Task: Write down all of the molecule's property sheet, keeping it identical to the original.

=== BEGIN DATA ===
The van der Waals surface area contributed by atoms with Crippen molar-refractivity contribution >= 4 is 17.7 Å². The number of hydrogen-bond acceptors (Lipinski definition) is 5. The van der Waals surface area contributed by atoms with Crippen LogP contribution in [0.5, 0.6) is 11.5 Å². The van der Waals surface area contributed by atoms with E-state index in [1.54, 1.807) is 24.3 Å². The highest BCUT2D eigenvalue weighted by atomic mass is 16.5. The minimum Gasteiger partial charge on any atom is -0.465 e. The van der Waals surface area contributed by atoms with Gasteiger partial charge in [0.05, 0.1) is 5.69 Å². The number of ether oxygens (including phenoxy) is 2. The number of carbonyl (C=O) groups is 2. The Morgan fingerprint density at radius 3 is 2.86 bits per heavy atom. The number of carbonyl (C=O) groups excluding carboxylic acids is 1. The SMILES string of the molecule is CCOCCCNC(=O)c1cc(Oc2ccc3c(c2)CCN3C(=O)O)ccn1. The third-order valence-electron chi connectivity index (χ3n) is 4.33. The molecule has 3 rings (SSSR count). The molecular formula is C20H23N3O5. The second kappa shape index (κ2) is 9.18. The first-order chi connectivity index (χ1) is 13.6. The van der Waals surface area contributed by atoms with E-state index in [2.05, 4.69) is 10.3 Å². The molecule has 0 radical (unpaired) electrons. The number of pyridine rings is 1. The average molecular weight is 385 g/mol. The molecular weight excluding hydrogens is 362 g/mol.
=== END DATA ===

The van der Waals surface area contributed by atoms with Crippen molar-refractivity contribution >= 4 is 17.7 Å². The number of hydrogen-bond acceptors (Lipinski definition) is 5. The van der Waals surface area contributed by atoms with Crippen LogP contribution in [0.5, 0.6) is 11.5 Å². The van der Waals surface area contributed by atoms with E-state index in [1.54, 1.807) is 24.3 Å². The highest BCUT2D eigenvalue weighted by atomic mass is 16.5. The minimum Gasteiger partial charge on any atom is -0.465 e. The van der Waals surface area contributed by atoms with Gasteiger partial charge in [0.05, 0.1) is 5.69 Å². The number of ether oxygens (including phenoxy) is 2. The number of carbonyl (C=O) groups is 2. The Morgan fingerprint density at radius 3 is 2.86 bits per heavy atom. The number of carbonyl (C=O) groups excluding carboxylic acids is 1. The SMILES string of the molecule is CCOCCCNC(=O)c1cc(Oc2ccc3c(c2)CCN3C(=O)O)ccn1. The third-order valence-electron chi connectivity index (χ3n) is 4.33. The molecule has 3 rings (SSSR count). The molecular formula is C20H23N3O5. The second kappa shape index (κ2) is 9.18. The first-order chi connectivity index (χ1) is 13.6. The van der Waals surface area contributed by atoms with E-state index in [2.05, 4.69) is 10.3 Å². The molecule has 0 radical (unpaired) electrons. The number of pyridine rings is 1. The average molecular weight is 385 g/mol. The molecular weight excluding hydrogens is 362 g/mol.